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Reprinted with permission from AlterNet.

 

President Donald Trump’s military parade originally planned for November has been scrapped — at least for this year — according to a new statement from the Pentagon Thursday night.

“The Department of Defense and White House have been planning a parade to honor America’s military veterans and commemorate the centennial of World War I,” said spokesman Col. Rob Manning in a statement. “We originally targeted November 10, 2018 for this event but have now agreed to explore opportunities in 2019.”

The language “agreed to explore opportunities” is an exceptionally vague phrase — giving the distinct impression that Defense Department officials don’t ever plan on holding the parade at all.

The plan for the parade already looked to be in rough shape early in the day on Thursday. A new estimate from the department found that the parade was going to cost nearly $100 million — an outrageous price tag for what amounts to a vanity project for history’s most insecure president.

Trump apparently first got the idea for a military parade after witnessing France’s Bastille Day celebrations.

“It was one of the greatest parades I’ve ever seen,” Trump told reporters. “It was military might.”

According to Fox News national security correspondent Jennifer Griffin, military leaders rolled their eyes at the parade idea when they first heard it.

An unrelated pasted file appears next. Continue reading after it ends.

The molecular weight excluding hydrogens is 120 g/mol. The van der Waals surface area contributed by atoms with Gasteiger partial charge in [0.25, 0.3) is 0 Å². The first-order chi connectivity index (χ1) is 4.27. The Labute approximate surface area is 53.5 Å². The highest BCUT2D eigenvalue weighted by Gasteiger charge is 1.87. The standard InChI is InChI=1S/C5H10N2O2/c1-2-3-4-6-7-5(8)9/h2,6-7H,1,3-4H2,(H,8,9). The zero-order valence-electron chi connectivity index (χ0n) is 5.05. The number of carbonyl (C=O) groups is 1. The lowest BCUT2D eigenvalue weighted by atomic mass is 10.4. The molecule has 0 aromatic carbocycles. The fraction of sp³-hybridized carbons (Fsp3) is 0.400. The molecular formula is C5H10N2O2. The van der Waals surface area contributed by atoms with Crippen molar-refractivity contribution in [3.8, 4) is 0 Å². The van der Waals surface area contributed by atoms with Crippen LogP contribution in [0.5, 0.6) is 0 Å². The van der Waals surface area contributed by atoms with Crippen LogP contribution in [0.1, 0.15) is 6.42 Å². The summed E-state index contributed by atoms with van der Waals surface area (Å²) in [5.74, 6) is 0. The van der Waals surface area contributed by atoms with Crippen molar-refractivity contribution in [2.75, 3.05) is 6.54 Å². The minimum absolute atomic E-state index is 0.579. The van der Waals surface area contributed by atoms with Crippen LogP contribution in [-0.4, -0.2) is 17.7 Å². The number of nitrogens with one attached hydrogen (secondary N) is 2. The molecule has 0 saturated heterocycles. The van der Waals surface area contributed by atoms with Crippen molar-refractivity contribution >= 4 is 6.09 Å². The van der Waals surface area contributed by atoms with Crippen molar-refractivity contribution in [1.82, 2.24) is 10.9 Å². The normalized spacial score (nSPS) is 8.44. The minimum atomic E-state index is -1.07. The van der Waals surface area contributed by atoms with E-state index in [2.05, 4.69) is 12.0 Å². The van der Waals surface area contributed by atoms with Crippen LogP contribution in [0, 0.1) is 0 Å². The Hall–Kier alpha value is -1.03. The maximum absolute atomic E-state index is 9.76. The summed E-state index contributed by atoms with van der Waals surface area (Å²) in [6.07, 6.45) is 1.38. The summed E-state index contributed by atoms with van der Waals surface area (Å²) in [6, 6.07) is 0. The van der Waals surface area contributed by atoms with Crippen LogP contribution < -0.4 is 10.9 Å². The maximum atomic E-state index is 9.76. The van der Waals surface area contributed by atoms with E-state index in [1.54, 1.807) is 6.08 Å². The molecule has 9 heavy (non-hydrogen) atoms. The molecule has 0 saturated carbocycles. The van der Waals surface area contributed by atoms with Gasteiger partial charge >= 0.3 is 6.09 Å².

“Most thought it was a joke at first,” Griffin told host Shep Smith in February. “Many fear that the U.S. will look like the dictators they scoff at around the world.”

Cody Fenwick is a reporter and editor. Follow him on Twitter @codytfenwick.

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Reprinted with permission from Daily Kos

Guillermo Garcia, a soccer coach, was fundraising for his daughter's soccer team outside of an El Paso, Texas, Walmart on August 3, 2019 when a white supremacist opened fire, killing him and 22 others in what The New York Times called "the deadliest anti-Latino attack in modern American history." El Paso Police Chief Greg Allen told The Dallas Morning News that Patrick Crusius, who was 21 years old at the time, purchased a 7.62 mm caliber gun and drove some 10 hours west from Allen, Texas, to carry out the massacre.

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